The Psalm uses a variety of imagery, memorably in verse 12: "...As far as the east is from the west, so far he removes our transgressions from us..." 103:12.
An interesting note appears to the modern reader when considering verse 12. The significance of the compass directions being east and west in verse 12 instead of north and south, is that when traveling north you will eventually cross the North pole and begin traveling south, and the same vice versa. This does not happen when traveling east or west, and thus the difference between our transgression and ourselves is considered infinite. Although this line of reasoning is powerful for modern readers, the culture that produced this Psalm had a cosmology that viewed the world as flat and having four corners. In the original context, east and west function as a merism that implies infinite distance.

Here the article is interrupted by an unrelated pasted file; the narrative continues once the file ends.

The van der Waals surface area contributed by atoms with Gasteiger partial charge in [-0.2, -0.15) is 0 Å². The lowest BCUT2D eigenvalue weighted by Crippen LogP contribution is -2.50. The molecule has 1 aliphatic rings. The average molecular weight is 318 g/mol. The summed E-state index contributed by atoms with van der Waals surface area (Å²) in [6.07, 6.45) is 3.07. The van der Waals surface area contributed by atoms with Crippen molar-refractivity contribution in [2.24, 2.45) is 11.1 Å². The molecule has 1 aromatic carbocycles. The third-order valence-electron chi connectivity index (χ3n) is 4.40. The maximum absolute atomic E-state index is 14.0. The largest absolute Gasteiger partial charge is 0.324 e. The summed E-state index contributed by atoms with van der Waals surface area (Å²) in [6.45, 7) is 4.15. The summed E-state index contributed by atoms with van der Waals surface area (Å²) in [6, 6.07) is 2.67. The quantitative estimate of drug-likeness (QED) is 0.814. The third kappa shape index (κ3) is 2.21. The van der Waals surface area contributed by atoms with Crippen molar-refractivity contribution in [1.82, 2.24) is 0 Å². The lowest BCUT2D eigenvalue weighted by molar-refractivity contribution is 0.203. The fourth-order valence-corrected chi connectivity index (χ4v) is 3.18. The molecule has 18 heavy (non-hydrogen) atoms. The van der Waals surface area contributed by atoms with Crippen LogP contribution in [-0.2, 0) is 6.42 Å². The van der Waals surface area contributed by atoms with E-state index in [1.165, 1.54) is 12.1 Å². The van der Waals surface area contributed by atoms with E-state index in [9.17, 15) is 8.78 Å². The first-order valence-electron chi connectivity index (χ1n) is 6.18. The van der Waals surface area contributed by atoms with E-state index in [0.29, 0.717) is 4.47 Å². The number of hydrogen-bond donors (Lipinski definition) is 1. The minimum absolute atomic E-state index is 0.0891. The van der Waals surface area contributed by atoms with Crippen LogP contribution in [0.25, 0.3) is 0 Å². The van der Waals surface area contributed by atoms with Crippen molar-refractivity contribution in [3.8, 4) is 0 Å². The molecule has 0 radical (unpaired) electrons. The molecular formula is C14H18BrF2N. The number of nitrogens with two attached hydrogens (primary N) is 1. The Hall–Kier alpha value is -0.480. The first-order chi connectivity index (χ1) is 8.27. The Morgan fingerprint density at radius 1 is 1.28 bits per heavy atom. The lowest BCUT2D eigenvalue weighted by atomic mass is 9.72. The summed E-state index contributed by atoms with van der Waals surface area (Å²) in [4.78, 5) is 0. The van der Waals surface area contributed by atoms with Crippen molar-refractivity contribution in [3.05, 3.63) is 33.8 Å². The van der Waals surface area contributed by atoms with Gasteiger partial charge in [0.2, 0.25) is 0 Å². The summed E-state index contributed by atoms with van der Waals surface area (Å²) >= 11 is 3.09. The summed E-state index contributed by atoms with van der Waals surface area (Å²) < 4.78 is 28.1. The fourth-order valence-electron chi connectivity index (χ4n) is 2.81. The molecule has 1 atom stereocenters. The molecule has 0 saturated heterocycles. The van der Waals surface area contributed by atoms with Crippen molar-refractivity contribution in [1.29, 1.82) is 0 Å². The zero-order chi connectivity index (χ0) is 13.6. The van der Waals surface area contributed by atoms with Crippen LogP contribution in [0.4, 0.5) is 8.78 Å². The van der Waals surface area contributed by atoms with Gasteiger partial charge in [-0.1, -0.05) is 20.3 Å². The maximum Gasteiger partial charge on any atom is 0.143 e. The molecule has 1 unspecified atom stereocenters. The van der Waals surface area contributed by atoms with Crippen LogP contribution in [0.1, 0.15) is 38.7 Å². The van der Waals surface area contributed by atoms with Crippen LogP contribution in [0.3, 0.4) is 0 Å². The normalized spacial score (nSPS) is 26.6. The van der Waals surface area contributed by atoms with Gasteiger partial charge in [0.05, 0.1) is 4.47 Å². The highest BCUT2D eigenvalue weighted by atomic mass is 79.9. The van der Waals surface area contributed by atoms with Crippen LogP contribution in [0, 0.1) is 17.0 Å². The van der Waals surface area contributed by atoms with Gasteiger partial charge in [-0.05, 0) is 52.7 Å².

In the Eastern Orthodox Church, this Psalm is known as the "First Antiphon" and is sung at the beginning of the Divine Liturgy after the first litany. In some Byzantine traditions, this Psalm, and the other two Antiphons (Psalm 145/146 and the Beatitudes) were dropped in favor of different Antiphons with petitions to Christ and the Theotokos. The monastic communities of Mount Athos and most Slavic Churches have retained the ancient practice of singing these prayers during the Divine Liturgy.
The song Bless The Lord in the musical Godspell is based on this Psalm.